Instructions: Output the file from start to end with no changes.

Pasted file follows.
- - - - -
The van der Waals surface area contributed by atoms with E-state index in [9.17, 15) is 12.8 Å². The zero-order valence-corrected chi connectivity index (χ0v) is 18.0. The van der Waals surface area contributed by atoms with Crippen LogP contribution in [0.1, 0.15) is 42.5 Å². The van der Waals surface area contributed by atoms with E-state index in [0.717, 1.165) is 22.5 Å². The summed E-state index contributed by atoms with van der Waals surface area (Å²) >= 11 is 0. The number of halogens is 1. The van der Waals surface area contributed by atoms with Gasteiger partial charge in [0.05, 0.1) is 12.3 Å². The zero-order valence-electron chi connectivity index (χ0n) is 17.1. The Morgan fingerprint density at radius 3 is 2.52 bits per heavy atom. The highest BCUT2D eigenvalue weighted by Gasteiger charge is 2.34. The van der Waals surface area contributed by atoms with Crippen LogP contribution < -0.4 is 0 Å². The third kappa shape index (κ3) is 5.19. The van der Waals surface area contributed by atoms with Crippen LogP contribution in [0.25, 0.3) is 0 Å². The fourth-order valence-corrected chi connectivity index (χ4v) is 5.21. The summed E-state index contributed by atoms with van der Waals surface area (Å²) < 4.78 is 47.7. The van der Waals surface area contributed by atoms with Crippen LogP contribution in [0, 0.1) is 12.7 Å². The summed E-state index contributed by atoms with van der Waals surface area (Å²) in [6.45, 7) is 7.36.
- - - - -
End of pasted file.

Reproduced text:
The van der Waals surface area contributed by atoms with E-state index in [9.17, 15) is 12.8 Å². The zero-order valence-corrected chi connectivity index (χ0v) is 18.0. The van der Waals surface area contributed by atoms with Crippen LogP contribution in [0.1, 0.15) is 42.5 Å². The van der Waals surface area contributed by atoms with E-state index in [0.717, 1.165) is 22.5 Å². The summed E-state index contributed by atoms with van der Waals surface area (Å²) >= 11 is 0. The number of halogens is 1. The van der Waals surface area contributed by atoms with Gasteiger partial charge in [0.05, 0.1) is 12.3 Å². The zero-order valence-electron chi connectivity index (χ0n) is 17.1. The Morgan fingerprint density at radius 3 is 2.52 bits per heavy atom. The highest BCUT2D eigenvalue weighted by Gasteiger charge is 2.34. The van der Waals surface area contributed by atoms with Crippen LogP contribution < -0.4 is 0 Å². The third kappa shape index (κ3) is 5.19. The van der Waals surface area contributed by atoms with Crippen LogP contribution in [0.25, 0.3) is 0 Å². The fourth-order valence-corrected chi connectivity index (χ4v) is 5.21. The summed E-state index contributed by atoms with van der Waals surface area (Å²) < 4.78 is 47.7. The van der Waals surface area contributed by atoms with Crippen LogP contribution in [0, 0.1) is 12.7 Å². The summed E-state index contributed by atoms with van der Waals surface area (Å²) in [6.45, 7) is 7.36.